House of Fools
Length: 108 minutes
Aspect Ratio: 1.85:1 Anamorphic
Audio: DD 5.1 Russian and Chechen
SRP: Under $29.99 USD
House of Fools is a compelling film about a psychiatric hospital caught in a war zone during a conflict between Russian and Chechen troops in 1996. Supposedly a true story, I suspect that the truth ends with the facts above, and that the personal stories within are pure fiction. Still, all that doesn’t matter, as this is a film that grabs you and won’t let go.
House of Fools, directed by Andrei Konchalovsky, opens with scenes reminiscent of One Flew Over the Cuckoo’s Nest, among other films of that ilk. We start in the hospital. The patients are gathered at the window, waiting to see the nightly train pass by. Janna (Julia Vysotsky), a patient, plays the accordion, and thinks that the American singer Bryan Adams is her fiancé. While we see things through Janna’s eyes, the picture takes on a warm quality, and the train is a decorated passenger train with Bryan Adams singing to the passengers, who are largely the patients. We find out later that, in reality, the train is freighting Russian tanks. Many other characters fill in the background, and the scenes are generally chaotic. The hospital has a very small staff, and they have difficulty handling their charges.
The arrival of Chechen rebels takes this film into unexplored territory. Bringing gun fighting into the asylum, there are truly edge-of-your-seat moments when the patients, oblivious to any danger, wander into extremely dangerous battlegrounds. One scene shows an oblivious Janna as a helicopter crashes and explodes close by. Still, rather than view the rebels as dangerous outsiders, we see them more as confused and tired - and it is sometimes difficult to tell the difference between soldier and patient.
The nurse quits, and the doctor leaves to procure a bus to evacuate the patients, leaving them at the mercy of the soldiers around them. While their world is literally crumbling, the patients take over the asylum, and seem to be in more control than the soldiers. There is a wonderfully touching and yet uncomfortable sequence involving one of the soldiers and Janna, which runs as a thread through the second and third acts of the film.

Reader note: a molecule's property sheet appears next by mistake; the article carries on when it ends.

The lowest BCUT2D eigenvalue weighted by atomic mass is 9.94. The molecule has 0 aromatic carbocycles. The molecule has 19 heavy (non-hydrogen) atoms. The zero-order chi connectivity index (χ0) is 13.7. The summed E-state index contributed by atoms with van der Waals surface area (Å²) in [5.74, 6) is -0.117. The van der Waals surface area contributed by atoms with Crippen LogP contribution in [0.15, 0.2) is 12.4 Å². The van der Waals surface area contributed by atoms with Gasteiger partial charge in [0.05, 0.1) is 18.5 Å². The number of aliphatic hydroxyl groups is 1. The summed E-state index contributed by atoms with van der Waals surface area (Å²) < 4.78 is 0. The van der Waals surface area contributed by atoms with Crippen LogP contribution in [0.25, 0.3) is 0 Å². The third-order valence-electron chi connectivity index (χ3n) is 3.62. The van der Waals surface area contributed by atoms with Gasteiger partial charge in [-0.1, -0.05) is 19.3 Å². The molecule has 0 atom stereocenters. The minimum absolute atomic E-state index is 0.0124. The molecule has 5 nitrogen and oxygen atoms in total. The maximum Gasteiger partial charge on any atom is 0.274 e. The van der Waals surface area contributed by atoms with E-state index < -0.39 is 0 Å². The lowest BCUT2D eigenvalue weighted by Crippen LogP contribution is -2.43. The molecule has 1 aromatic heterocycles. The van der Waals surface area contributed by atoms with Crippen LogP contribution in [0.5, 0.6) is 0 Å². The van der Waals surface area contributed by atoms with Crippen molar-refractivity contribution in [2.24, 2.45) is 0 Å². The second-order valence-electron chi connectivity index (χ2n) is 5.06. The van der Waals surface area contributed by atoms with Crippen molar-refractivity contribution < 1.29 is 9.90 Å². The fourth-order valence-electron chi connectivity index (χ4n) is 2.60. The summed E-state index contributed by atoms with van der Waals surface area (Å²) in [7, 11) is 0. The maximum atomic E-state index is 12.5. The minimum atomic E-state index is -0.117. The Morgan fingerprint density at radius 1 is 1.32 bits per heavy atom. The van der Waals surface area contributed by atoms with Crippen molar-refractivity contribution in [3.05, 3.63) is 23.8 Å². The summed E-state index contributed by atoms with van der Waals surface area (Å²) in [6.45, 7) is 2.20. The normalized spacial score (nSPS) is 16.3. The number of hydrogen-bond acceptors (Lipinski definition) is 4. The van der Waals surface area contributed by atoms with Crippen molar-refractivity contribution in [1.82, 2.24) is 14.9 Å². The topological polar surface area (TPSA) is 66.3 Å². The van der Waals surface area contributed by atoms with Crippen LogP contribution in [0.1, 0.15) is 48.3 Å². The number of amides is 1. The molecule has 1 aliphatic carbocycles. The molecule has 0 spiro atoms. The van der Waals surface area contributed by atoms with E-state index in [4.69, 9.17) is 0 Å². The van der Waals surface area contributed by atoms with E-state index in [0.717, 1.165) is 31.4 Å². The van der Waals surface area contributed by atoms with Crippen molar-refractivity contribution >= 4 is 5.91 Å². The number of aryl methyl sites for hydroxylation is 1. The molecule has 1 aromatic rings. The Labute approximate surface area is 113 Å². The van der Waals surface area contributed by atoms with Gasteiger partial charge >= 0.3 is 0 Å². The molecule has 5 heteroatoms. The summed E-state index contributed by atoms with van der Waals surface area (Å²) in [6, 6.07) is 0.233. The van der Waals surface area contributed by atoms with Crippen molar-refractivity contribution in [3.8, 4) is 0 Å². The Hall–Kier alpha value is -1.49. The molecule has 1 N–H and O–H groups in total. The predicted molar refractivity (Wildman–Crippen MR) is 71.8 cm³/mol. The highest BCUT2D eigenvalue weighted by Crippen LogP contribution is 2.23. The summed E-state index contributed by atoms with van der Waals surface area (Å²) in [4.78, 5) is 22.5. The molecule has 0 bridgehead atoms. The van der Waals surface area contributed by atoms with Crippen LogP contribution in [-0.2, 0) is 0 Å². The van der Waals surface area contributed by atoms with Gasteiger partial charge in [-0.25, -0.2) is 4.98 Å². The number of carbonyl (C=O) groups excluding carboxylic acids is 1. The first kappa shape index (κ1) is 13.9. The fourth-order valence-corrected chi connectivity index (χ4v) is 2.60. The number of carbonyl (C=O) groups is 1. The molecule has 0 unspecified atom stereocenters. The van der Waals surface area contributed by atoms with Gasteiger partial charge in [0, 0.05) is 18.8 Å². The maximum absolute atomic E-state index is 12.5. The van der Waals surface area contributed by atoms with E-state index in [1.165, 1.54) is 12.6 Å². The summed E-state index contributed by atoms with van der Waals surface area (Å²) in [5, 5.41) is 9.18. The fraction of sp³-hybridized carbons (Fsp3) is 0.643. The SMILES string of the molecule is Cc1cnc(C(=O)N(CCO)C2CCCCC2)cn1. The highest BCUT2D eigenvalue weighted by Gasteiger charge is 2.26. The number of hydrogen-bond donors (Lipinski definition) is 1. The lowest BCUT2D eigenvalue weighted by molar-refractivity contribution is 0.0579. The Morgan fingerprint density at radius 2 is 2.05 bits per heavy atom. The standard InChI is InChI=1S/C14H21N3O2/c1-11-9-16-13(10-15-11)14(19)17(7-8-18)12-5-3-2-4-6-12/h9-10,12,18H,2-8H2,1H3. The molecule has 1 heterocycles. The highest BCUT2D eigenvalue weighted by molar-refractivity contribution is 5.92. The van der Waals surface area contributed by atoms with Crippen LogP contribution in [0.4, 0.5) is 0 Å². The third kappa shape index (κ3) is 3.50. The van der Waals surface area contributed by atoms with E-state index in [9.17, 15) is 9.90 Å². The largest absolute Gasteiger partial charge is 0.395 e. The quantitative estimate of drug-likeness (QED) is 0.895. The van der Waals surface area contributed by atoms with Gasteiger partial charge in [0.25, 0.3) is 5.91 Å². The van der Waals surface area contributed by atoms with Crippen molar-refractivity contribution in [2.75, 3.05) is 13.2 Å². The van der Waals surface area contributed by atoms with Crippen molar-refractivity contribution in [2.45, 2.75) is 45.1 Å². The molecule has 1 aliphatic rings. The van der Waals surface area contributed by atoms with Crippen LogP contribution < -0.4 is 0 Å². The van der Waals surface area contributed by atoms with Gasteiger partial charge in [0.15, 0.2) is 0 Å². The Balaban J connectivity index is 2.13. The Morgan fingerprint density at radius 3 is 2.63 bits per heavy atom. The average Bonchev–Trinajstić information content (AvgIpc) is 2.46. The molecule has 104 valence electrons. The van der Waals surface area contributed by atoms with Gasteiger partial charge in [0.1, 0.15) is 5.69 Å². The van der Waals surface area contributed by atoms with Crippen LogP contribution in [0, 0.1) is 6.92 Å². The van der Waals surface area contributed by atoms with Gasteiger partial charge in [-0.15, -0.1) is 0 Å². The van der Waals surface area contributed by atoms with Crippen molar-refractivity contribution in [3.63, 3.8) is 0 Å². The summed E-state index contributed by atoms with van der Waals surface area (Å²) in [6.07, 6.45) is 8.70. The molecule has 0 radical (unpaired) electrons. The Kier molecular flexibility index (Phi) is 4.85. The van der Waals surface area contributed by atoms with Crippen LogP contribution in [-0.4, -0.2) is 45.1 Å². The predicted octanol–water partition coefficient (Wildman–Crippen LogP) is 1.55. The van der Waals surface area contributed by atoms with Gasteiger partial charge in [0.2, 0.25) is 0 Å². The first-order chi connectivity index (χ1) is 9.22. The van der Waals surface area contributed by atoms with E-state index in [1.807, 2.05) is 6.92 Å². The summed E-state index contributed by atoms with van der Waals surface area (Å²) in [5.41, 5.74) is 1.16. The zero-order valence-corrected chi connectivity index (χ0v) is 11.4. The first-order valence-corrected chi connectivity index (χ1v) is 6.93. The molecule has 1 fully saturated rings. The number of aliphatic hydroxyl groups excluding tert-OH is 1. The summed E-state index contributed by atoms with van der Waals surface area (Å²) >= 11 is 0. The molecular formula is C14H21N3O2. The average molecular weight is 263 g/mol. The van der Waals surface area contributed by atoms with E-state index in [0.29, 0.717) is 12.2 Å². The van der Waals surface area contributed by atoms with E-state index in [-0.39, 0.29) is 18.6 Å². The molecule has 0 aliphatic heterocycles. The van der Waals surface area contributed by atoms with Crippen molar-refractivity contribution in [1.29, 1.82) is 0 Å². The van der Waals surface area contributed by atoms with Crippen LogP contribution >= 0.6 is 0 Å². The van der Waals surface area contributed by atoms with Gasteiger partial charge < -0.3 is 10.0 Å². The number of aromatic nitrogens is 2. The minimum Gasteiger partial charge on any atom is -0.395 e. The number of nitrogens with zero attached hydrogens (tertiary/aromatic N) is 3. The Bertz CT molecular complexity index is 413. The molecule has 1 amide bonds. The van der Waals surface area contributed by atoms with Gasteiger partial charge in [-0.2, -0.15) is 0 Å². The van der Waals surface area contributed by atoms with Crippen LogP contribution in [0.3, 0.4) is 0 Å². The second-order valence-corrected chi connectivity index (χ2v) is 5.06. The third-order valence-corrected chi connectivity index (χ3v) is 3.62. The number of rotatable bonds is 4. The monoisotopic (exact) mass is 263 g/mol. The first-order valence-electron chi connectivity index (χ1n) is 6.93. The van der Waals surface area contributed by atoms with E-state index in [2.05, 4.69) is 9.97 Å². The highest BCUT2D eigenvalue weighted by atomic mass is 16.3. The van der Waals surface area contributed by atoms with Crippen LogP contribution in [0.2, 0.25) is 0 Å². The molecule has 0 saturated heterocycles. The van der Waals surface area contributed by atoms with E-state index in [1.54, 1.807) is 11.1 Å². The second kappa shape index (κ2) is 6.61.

This is a rare case of a story about war, which expressly refuses to take sides in the conflict. The whole focus is on the innocents, patients and soldiers alike, who are forced to do their government’s bidding. It’s a wonderful film, both touching and unnerving. It avoids political statements, but searches out personal ones.
House of Fools was the winner of the Jury Grand Prize at the Venice Film Festival, and it was the official Russian selection for Academy Award consideration.
House of Fools is full of fast, handheld camera work. It looks as though it was shot on mixed media. Most scenes are gray and grainy with a cold pale palette, and some are warm and soft. The pacing is frenetic. I point this out so as not to denigrate the transfer, as I’m sure it’s supposed to look as it is presented on DVD. The picture is bright, with solid blacks and good shadow detail. I believe it to be a good representation of the original theatrical presentation.
The soundtrack is Dolby Digital 5.1 Surround, in Russian and Chechen with English subtitles. There is no English soundtrack. The soundstage is completely enveloping, and frequency response is strong and wide. Surrounds are used to good effect during battle scenes, and the LFE delivers well during these scenes as well.
There are no extra features on this disc.
This is a wonderful film, shot in an almost documentary style, and is well represented on this DVD from Paramount.